PARIS — The Measat-3a telecommunications satellite was successfully placed into geostationary transfer orbit June 22 by a version of the Russian-Ukrainian Zenit-3SL rocket operated from Russia’s Baikonur Cosmodrome in Kazakhstan, Measat and launch-services operator Sea Launch Co. said.

Measat-3a, built by Orbital Sciences Corp. of Dulles, Va., will be operated at 91.5 degrees east alongside the Measat-3 satellite, which has been in orbit since 2006. Carrying 12 Ku- and 12 C-band transponders and weighing 2,366 kilograms at launch, Measat-3a will provide Measat a 50 percent increase in capacity from that orbital slot.

Measat said it expects the satellite to complete in-orbit testing by late July, after which it will enter commercial service.

Measat-3a’s launch came 10 months after a satellite-handling incident at the Baikonur site as the satellite was being prepared for launch. The resulting damage forced Measat-3a’s owners to de-fuel the satellite and return it to Orbital Sciences for repairs.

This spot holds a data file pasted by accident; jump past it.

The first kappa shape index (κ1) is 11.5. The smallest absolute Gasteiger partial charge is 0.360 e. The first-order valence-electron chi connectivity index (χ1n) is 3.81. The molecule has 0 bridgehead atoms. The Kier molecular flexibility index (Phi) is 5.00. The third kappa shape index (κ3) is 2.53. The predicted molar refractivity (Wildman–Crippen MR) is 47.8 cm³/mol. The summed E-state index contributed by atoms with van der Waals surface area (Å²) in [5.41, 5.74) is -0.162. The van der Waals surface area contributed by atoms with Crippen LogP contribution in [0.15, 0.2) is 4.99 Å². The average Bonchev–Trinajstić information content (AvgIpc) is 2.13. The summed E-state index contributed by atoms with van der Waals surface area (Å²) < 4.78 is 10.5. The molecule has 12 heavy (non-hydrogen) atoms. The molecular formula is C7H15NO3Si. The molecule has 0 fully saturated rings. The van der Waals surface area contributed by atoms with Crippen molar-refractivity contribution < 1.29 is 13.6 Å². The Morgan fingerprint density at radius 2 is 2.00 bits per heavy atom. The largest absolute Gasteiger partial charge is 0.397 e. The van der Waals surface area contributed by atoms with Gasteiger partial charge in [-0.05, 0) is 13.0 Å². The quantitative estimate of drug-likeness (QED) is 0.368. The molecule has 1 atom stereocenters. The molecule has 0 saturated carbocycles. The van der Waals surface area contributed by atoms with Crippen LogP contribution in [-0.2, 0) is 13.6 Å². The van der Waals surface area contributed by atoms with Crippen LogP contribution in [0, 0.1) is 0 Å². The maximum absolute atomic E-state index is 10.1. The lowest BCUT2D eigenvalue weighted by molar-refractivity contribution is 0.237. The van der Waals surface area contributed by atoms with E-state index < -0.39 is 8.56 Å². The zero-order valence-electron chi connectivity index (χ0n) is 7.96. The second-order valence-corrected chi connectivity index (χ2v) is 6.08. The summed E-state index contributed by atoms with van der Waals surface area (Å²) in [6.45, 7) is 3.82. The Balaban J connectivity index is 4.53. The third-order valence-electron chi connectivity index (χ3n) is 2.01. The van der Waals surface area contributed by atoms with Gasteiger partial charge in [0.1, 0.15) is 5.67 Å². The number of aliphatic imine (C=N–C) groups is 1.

The launch is the third to be conducted by Land Launch, which Long Beach, Calif.-based Sea Launch Co. hopes to develop as a second commercial offering. Sea Launch launches satellites from a floating platform stationed in the Pacific Ocean on the equator; Land Launch uses the same basic vehicle but handles smaller payloads due to its northern operating location, from which it is more difficult to reach geostationary transfer orbit.

The Measat-3a launch success removes a problem from the books of satellite fleet operator Intelsat of Washington and Bermuda, which was officially the Land Launch customer. Intelsat had purchased several Land Launch contracts before selling them to other operators, including Measat. Intelsat has said it will no longer be in the business of buying bulk launches for future resale.

Measat said Measat-3a cost $69.9 million to build, and $44.2 million to launch. Intelsat subsequently agreed to pay Sea Launch a small supplemental fee to assure the launch occurred on schedule. Measat paid $27.75 million for a $185 million insurance policy for Measat-3a covering the satellite’s launch and first year in orbit.

Peter B. de Selding was the Paris bureau chief for SpaceNews.